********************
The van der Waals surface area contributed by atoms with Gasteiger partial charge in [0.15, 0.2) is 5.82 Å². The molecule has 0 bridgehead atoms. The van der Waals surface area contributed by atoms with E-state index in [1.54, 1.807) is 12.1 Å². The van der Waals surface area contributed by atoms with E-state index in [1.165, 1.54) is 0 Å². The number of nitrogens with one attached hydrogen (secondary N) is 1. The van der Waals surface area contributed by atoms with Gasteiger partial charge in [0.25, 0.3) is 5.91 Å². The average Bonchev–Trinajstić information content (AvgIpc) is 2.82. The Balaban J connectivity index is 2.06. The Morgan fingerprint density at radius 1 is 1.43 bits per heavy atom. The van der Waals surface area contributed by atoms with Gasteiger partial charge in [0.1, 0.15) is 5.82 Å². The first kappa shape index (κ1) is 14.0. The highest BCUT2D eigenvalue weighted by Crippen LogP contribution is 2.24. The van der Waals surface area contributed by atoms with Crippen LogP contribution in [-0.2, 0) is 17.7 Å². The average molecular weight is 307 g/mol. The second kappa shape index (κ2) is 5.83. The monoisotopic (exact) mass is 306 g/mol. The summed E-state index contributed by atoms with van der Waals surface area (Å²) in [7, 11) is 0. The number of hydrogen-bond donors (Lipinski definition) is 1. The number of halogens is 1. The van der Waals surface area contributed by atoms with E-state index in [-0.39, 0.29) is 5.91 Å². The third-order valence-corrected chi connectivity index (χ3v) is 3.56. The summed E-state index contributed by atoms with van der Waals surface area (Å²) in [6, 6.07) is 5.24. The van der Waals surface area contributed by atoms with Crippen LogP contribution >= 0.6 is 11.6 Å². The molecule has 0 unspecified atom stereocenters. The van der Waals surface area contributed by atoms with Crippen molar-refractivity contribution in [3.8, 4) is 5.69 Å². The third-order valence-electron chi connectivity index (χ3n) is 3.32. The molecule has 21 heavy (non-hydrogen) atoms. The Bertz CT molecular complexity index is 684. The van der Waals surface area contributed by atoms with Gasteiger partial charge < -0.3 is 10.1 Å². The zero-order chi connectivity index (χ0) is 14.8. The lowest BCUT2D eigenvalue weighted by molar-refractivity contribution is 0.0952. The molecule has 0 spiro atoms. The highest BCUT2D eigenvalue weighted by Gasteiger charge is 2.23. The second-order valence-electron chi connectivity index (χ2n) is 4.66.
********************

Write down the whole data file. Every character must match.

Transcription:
The van der Waals surface area contributed by atoms with Gasteiger partial charge in [0.15, 0.2) is 5.82 Å². The molecule has 0 bridgehead atoms. The van der Waals surface area contributed by atoms with E-state index in [1.54, 1.807) is 12.1 Å². The van der Waals surface area contributed by atoms with E-state index in [1.165, 1.54) is 0 Å². The number of nitrogens with one attached hydrogen (secondary N) is 1. The van der Waals surface area contributed by atoms with Gasteiger partial charge in [0.25, 0.3) is 5.91 Å². The average Bonchev–Trinajstić information content (AvgIpc) is 2.82. The Balaban J connectivity index is 2.06. The Morgan fingerprint density at radius 1 is 1.43 bits per heavy atom. The van der Waals surface area contributed by atoms with Gasteiger partial charge in [0.1, 0.15) is 5.82 Å². The first kappa shape index (κ1) is 14.0. The highest BCUT2D eigenvalue weighted by Crippen LogP contribution is 2.24. The van der Waals surface area contributed by atoms with Crippen LogP contribution in [-0.2, 0) is 17.7 Å². The average molecular weight is 307 g/mol. The second kappa shape index (κ2) is 5.83. The monoisotopic (exact) mass is 306 g/mol. The summed E-state index contributed by atoms with van der Waals surface area (Å²) in [7, 11) is 0. The number of hydrogen-bond donors (Lipinski definition) is 1. The number of halogens is 1. The van der Waals surface area contributed by atoms with E-state index in [-0.39, 0.29) is 5.91 Å². The third-order valence-corrected chi connectivity index (χ3v) is 3.56. The summed E-state index contributed by atoms with van der Waals surface area (Å²) in [6, 6.07) is 5.24. The van der Waals surface area contributed by atoms with Crippen LogP contribution >= 0.6 is 11.6 Å². The molecule has 0 unspecified atom stereocenters. The van der Waals surface area contributed by atoms with Crippen molar-refractivity contribution in [3.8, 4) is 5.69 Å². The third-order valence-electron chi connectivity index (χ3n) is 3.32. The molecule has 21 heavy (non-hydrogen) atoms. The Bertz CT molecular complexity index is 684. The van der Waals surface area contributed by atoms with Gasteiger partial charge < -0.3 is 10.1 Å². The zero-order chi connectivity index (χ0) is 14.8. The lowest BCUT2D eigenvalue weighted by molar-refractivity contribution is 0.0952. The molecule has 0 spiro atoms. The highest BCUT2D eigenvalue weighted by Gasteiger charge is 2.23. The second-order valence-electron chi connectivity index (χ2n) is 4.66.